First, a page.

LAND IS THE BASIC RAW MATERIAL necessary for the nation's new home construction, and while home builders need only a small fraction of the available land supply to meet housing demand, its availability in many markets is becoming severely constrained. The issue of land availability is important to both builders and buyers because land is the costliest component of new housing development. Even a 10 percent reduction in supply can add 20 percent to 30 percent to the overall price of a new home.
The past decade of robust growth in residential real estate has decreased the inventory of entitled and partially improved lots. The process of replacing these lots has become increasingly regulated, and as a result many large home builders are experiencing excessive competition for developable land in some of the hottest markets.
Even in a large state like California the availability of developable land is severely limited. Researchers report that in the 35 metropolitan counties for which land supply data are available, there are 25 million acres of potentially developable raw land. Yet when sites not serviced by urban services and sites on steep slopes, wetlands, floodplains, prime and unique farmlands, and endangered species habitats are subtracted from the equation, that supply of raw land is reduced to eight million acres. Factor in local land-use restrictions, and projections indicate that seven California counties, including Los Angeles, Orange, Santa Clara, and San Diego, will run out of developable land by 2020.
Entitling enough developable land to meet demand is especially difficult for builders operating in multiple markets because the approval process is administered differently in every city and county. Some jurisdictions use the regulatory process to discourage development or to significantly modify development proposals. The cumulative effects of delays and project modifications endured during entitlement not only affect housing prices, but also alter the composition of the home building industry itself. The truth of the matter is that only large and well capitalized home builders can remain active in such difficult markets.
The certainty of the planning and entitlement process has become increasingly compromised by the adoption of new state and local mandates. Local general plans and zoning are all too frequently overridden or amended, and the widespread adoption of local growth initiatives has given narrow interest groups de facto control over private development proposals. Within this constantly changing environment, efforts at long-term planning are frustrated, as is a community's ability to plan for needed public investment in infrastructure such as roads, schools, and wastewater treatment facilities. To the builder, this uncertainty means risk. A study done for the California Business Roundtable found that it takes nearly a decade to get approval for an average-sized subdivision. Furthermore, there is only a 6 percent probability that the proposed subdivision will be approved without modifications.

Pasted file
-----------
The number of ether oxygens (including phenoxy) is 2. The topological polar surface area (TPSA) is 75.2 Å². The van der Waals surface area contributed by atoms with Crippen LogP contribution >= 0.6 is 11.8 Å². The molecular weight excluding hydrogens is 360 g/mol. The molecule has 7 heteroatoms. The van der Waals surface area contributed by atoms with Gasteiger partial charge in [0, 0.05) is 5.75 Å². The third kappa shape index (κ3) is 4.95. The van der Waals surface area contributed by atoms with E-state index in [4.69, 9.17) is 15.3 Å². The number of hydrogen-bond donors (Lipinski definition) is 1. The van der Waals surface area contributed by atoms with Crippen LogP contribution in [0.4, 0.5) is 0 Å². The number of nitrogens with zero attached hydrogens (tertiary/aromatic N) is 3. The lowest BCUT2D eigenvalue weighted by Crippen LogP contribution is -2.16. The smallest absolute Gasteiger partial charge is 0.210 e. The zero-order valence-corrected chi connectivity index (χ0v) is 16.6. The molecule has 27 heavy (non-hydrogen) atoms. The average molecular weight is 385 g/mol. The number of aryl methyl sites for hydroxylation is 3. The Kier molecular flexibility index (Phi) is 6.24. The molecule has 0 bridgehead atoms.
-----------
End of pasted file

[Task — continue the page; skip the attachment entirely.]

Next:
The cost of under-producing housing continues to grow. Housing prices and commute times have increased significantly. Consumers have fewer housing options. There is an inadequate supply of affordable and rental properties. Ultimately, rising housing prices will have community-wide and long-lasting effects.
Despite recent impressive housing construction levels, the nation will need an unprecedented amount of new housing through 2020 and beyond if it is to accommodate projected population and household growth. The industry will need to produce a full range of housing types, including suburban, infill, senior, and rental. To meet this demand, builders will need sufficient land and lots in the production pipeline.
Measurable improvement to residential land availability will not occur until state and local governments make housing a priority. In the past 20 years, planning to enhance the environment, save farmland, protect endangered species habitat, and create jobs has taken precedence over planning for needed housing, which must become the focus of local, regional, and state land-use decision-makers. Local governments need to designate enough land for housing and plan for and build the necessary capital facilities. Government bodies can also help by eliminating barriers to development and allowing the market to function normally within communities.
A home, representing a family's most important asset, is also an important engine of growth for the local and national economy. This should be incentive enough to ensure its vitality into the future.
Editor's Note: This column is a forum provided to the CEOs of America's largest home builders in cooperation with the NAHB. Address responses to BIG BUILDER'S editor at email@example.com.
Learn more about markets featured in this article: Los Angeles, CA.